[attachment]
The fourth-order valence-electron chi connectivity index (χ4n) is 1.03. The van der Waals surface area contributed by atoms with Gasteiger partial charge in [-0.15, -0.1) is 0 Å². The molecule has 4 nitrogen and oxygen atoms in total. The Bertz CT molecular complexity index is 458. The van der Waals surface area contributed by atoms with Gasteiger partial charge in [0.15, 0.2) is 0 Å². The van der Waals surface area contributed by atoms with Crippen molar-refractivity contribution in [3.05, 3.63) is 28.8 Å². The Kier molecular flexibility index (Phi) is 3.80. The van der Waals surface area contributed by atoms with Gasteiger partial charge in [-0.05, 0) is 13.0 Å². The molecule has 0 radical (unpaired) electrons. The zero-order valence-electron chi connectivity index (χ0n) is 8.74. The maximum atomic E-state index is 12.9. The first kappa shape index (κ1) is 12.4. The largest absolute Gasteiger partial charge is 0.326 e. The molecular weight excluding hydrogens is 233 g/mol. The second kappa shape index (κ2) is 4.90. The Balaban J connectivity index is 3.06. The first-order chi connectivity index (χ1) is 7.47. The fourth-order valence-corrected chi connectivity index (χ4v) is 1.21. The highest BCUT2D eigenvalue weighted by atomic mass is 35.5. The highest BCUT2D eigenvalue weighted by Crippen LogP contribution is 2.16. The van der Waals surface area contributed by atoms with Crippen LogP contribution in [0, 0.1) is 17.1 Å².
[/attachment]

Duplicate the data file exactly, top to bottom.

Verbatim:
The fourth-order valence-electron chi connectivity index (χ4n) is 1.03. The van der Waals surface area contributed by atoms with Gasteiger partial charge in [-0.15, -0.1) is 0 Å². The molecule has 4 nitrogen and oxygen atoms in total. The Bertz CT molecular complexity index is 458. The van der Waals surface area contributed by atoms with Gasteiger partial charge in [0.15, 0.2) is 0 Å². The van der Waals surface area contributed by atoms with Crippen molar-refractivity contribution in [3.05, 3.63) is 28.8 Å². The Kier molecular flexibility index (Phi) is 3.80. The van der Waals surface area contributed by atoms with Gasteiger partial charge in [-0.05, 0) is 13.0 Å². The molecule has 0 radical (unpaired) electrons. The zero-order valence-electron chi connectivity index (χ0n) is 8.74. The maximum atomic E-state index is 12.9. The first kappa shape index (κ1) is 12.4. The largest absolute Gasteiger partial charge is 0.326 e. The molecular weight excluding hydrogens is 233 g/mol. The second kappa shape index (κ2) is 4.90. The Balaban J connectivity index is 3.06. The first-order chi connectivity index (χ1) is 7.47. The fourth-order valence-corrected chi connectivity index (χ4v) is 1.21. The highest BCUT2D eigenvalue weighted by atomic mass is 35.5. The highest BCUT2D eigenvalue weighted by Crippen LogP contribution is 2.16. The van der Waals surface area contributed by atoms with Crippen LogP contribution in [0, 0.1) is 17.1 Å².